There are currently no specific standards for workplace violence.
However, under the General Duty Clause, Section 5(a)(1) of the Occupational Safety and Health Act (OSHA) of 1970, employers are required to provide their employees with a place of employment that "is free from recognizable hazards that are causing or likely to cause death or serious harm to employees." The courts have interpreted OSHA's general duty clause to mean that an employer has a legal obligation to provide a workplace free of conditions or activities that either the employer or industry recognizes as hazardous and that cause, or are likely to cause, death or serious physical harm to employees when there is a feasible method to abate the hazard.
An employer that has experienced acts of workplace violence, or becomes aware of threats, intimidation, or other indicators showing that the potential for violence in the workplace exists, would be on notice of the risk of workplace violence and should implement a workplace violence prevention program combined with engineering controls, administrative controls, and training.
OSHA Enforcement Letters of Interpretation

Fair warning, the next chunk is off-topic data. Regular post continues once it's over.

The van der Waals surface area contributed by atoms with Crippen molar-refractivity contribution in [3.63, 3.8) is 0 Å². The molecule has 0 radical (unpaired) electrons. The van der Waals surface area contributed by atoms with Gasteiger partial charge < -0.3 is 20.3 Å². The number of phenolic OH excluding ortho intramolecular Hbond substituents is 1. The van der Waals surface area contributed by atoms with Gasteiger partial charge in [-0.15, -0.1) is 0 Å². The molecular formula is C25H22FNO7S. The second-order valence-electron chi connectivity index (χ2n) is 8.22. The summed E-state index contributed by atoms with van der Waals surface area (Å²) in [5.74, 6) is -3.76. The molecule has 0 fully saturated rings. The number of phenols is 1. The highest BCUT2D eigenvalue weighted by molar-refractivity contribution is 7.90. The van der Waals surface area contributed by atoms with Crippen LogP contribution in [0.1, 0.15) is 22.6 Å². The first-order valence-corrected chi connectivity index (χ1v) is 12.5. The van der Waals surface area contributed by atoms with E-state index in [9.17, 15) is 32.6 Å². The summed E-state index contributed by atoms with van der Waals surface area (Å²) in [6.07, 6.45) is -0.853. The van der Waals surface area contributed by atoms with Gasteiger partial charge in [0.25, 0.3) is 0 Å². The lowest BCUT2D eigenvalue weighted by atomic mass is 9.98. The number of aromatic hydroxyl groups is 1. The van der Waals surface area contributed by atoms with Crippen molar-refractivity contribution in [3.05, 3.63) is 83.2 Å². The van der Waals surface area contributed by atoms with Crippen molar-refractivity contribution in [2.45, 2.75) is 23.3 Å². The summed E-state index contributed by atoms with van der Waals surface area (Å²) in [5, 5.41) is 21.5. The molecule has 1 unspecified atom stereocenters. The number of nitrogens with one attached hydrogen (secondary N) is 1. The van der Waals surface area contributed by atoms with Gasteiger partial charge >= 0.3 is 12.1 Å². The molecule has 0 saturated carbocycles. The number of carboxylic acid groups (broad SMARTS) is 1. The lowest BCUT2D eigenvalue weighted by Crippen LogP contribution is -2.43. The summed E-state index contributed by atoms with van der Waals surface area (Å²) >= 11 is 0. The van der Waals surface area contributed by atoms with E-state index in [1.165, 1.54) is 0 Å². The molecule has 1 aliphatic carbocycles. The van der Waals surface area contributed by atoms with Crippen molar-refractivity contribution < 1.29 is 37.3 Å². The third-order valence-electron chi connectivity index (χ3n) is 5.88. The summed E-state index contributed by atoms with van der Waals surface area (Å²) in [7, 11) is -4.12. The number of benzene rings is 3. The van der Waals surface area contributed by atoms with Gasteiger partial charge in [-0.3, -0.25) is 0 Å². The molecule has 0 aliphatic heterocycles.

- Determining work-relatedness for recordkeeping of injury resulting from horseplay. (February 9, 2009).
- Staff-to-resident ratio in a nursing home and workplace violence. (August 14, 2006).
- Request for OSHA national policy banning guns from the workplace and OSHA enforcement policy regarding workplace violence. (September 9, 2006).
- OSHA's guidelines are advisory, do not create new employer obligations, and are not basis for citations. (June 7, 2004).
- OSHA's policy for scheduling occupational fatality investigations. (March 12, 1997).
- Guidelines for Workplace Violence Prevention Programs for Night Retail Establishments. (October 23, 1996).
- OSHA policy regarding violent employee behavior. (December 10, 1992).
- Search all available letters of interpretation for workplace violence.